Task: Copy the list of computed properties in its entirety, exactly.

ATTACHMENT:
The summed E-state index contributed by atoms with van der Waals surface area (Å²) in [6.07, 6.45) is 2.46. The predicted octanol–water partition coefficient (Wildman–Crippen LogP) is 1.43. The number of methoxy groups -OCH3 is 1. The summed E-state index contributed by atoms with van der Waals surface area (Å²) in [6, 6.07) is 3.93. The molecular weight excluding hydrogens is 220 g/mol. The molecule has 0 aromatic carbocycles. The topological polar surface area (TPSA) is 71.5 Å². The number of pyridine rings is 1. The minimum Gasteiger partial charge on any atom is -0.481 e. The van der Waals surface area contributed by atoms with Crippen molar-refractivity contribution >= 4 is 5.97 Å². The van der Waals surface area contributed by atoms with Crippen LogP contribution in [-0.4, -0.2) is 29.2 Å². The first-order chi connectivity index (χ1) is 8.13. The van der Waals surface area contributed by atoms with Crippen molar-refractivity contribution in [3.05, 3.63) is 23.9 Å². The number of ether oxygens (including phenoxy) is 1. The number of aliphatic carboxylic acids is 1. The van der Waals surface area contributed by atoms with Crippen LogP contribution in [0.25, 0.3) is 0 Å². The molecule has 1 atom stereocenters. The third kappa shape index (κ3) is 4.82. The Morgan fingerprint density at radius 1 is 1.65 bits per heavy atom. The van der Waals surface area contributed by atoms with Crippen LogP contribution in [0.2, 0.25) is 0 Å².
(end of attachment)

The summed E-state index contributed by atoms with van der Waals surface area (Å²) in [6.07, 6.45) is 2.46. The predicted octanol–water partition coefficient (Wildman–Crippen LogP) is 1.43. The number of methoxy groups -OCH3 is 1. The summed E-state index contributed by atoms with van der Waals surface area (Å²) in [6, 6.07) is 3.93. The molecular weight excluding hydrogens is 220 g/mol. The molecule has 0 aromatic carbocycles. The topological polar surface area (TPSA) is 71.5 Å². The number of pyridine rings is 1. The minimum Gasteiger partial charge on any atom is -0.481 e. The van der Waals surface area contributed by atoms with Crippen molar-refractivity contribution >= 4 is 5.97 Å². The van der Waals surface area contributed by atoms with Crippen LogP contribution in [-0.4, -0.2) is 29.2 Å². The first-order chi connectivity index (χ1) is 8.13. The van der Waals surface area contributed by atoms with Crippen molar-refractivity contribution in [3.05, 3.63) is 23.9 Å². The number of ether oxygens (including phenoxy) is 1. The number of aliphatic carboxylic acids is 1. The van der Waals surface area contributed by atoms with Crippen LogP contribution in [0.25, 0.3) is 0 Å². The molecule has 1 atom stereocenters. The third kappa shape index (κ3) is 4.82. The Morgan fingerprint density at radius 1 is 1.65 bits per heavy atom. The van der Waals surface area contributed by atoms with Crippen LogP contribution in [0.2, 0.25) is 0 Å².